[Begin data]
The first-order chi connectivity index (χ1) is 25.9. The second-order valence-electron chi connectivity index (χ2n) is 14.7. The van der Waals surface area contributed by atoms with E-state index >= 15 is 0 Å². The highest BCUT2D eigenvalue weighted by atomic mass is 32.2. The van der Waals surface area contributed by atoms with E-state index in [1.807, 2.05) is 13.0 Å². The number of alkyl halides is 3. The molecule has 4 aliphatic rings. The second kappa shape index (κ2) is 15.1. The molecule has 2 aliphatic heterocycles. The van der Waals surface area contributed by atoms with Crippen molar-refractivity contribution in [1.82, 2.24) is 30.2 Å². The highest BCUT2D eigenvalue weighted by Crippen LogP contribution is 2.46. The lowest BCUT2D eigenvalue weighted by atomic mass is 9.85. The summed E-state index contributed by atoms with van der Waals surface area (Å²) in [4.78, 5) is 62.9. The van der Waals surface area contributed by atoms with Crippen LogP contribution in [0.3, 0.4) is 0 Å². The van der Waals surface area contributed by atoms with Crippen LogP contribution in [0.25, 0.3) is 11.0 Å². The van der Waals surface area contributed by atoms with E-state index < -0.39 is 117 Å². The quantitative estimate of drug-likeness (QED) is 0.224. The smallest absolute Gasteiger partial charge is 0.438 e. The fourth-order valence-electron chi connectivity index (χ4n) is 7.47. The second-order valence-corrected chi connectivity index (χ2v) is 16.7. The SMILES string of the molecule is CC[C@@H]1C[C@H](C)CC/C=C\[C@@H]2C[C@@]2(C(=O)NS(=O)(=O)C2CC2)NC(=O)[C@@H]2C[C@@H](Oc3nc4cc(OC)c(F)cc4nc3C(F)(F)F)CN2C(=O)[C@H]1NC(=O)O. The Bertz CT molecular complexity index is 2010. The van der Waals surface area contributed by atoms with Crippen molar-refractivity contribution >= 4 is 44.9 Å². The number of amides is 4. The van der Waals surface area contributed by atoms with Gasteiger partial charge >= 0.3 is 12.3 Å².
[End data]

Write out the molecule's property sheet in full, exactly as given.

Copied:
The first-order chi connectivity index (χ1) is 25.9. The second-order valence-electron chi connectivity index (χ2n) is 14.7. The van der Waals surface area contributed by atoms with E-state index >= 15 is 0 Å². The highest BCUT2D eigenvalue weighted by atomic mass is 32.2. The van der Waals surface area contributed by atoms with E-state index in [1.807, 2.05) is 13.0 Å². The number of alkyl halides is 3. The molecule has 4 aliphatic rings. The second kappa shape index (κ2) is 15.1. The molecule has 2 aliphatic heterocycles. The van der Waals surface area contributed by atoms with Crippen molar-refractivity contribution in [1.82, 2.24) is 30.2 Å². The highest BCUT2D eigenvalue weighted by Crippen LogP contribution is 2.46. The lowest BCUT2D eigenvalue weighted by atomic mass is 9.85. The summed E-state index contributed by atoms with van der Waals surface area (Å²) in [4.78, 5) is 62.9. The van der Waals surface area contributed by atoms with Crippen LogP contribution in [0.3, 0.4) is 0 Å². The van der Waals surface area contributed by atoms with Crippen LogP contribution in [0.25, 0.3) is 11.0 Å². The van der Waals surface area contributed by atoms with E-state index < -0.39 is 117 Å². The quantitative estimate of drug-likeness (QED) is 0.224. The smallest absolute Gasteiger partial charge is 0.438 e. The fourth-order valence-electron chi connectivity index (χ4n) is 7.47. The second-order valence-corrected chi connectivity index (χ2v) is 16.7. The SMILES string of the molecule is CC[C@@H]1C[C@H](C)CC/C=C\[C@@H]2C[C@@]2(C(=O)NS(=O)(=O)C2CC2)NC(=O)[C@@H]2C[C@@H](Oc3nc4cc(OC)c(F)cc4nc3C(F)(F)F)CN2C(=O)[C@H]1NC(=O)O. The Bertz CT molecular complexity index is 2010. The van der Waals surface area contributed by atoms with Crippen molar-refractivity contribution >= 4 is 44.9 Å². The number of amides is 4. The van der Waals surface area contributed by atoms with Gasteiger partial charge >= 0.3 is 12.3 Å².